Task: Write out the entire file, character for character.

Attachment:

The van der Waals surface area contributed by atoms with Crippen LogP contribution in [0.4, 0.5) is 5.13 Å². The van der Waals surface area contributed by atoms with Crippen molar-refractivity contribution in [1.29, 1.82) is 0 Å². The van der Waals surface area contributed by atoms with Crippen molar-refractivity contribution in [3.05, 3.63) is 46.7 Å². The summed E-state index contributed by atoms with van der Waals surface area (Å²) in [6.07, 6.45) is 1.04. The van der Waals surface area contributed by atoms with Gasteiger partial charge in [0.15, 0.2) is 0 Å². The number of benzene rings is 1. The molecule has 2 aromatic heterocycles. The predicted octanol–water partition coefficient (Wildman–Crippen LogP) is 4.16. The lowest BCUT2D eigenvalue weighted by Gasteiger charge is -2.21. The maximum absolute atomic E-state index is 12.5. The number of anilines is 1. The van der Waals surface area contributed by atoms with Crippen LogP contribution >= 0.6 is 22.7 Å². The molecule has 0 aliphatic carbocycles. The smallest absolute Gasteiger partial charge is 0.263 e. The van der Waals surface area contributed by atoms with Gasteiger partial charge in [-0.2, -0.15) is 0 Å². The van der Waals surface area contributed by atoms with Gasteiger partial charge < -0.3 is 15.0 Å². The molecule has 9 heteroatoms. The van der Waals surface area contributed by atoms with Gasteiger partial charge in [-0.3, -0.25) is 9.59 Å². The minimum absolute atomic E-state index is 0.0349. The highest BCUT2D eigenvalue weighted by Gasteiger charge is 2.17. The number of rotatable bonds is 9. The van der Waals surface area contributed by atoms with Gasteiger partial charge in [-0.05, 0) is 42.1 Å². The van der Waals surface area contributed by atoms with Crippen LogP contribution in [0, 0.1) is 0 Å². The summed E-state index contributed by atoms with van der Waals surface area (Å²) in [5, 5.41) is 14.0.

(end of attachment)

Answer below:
The van der Waals surface area contributed by atoms with Crippen LogP contribution in [0.4, 0.5) is 5.13 Å². The van der Waals surface area contributed by atoms with Crippen molar-refractivity contribution in [1.29, 1.82) is 0 Å². The van der Waals surface area contributed by atoms with Crippen molar-refractivity contribution in [3.05, 3.63) is 46.7 Å². The summed E-state index contributed by atoms with van der Waals surface area (Å²) in [6.07, 6.45) is 1.04. The van der Waals surface area contributed by atoms with Gasteiger partial charge in [0.15, 0.2) is 0 Å². The number of benzene rings is 1. The molecule has 2 aromatic heterocycles. The predicted octanol–water partition coefficient (Wildman–Crippen LogP) is 4.16. The lowest BCUT2D eigenvalue weighted by Gasteiger charge is -2.21. The maximum absolute atomic E-state index is 12.5. The number of anilines is 1. The van der Waals surface area contributed by atoms with Crippen LogP contribution >= 0.6 is 22.7 Å². The molecule has 0 aliphatic carbocycles. The smallest absolute Gasteiger partial charge is 0.263 e. The van der Waals surface area contributed by atoms with Gasteiger partial charge in [-0.2, -0.15) is 0 Å². The van der Waals surface area contributed by atoms with Gasteiger partial charge < -0.3 is 15.0 Å². The molecule has 9 heteroatoms. The van der Waals surface area contributed by atoms with Gasteiger partial charge in [-0.3, -0.25) is 9.59 Å². The minimum absolute atomic E-state index is 0.0349. The highest BCUT2D eigenvalue weighted by Gasteiger charge is 2.17. The number of rotatable bonds is 9. The van der Waals surface area contributed by atoms with Gasteiger partial charge in [-0.05, 0) is 42.1 Å². The van der Waals surface area contributed by atoms with Crippen LogP contribution in [0, 0.1) is 0 Å². The summed E-state index contributed by atoms with van der Waals surface area (Å²) in [5, 5.41) is 14.0.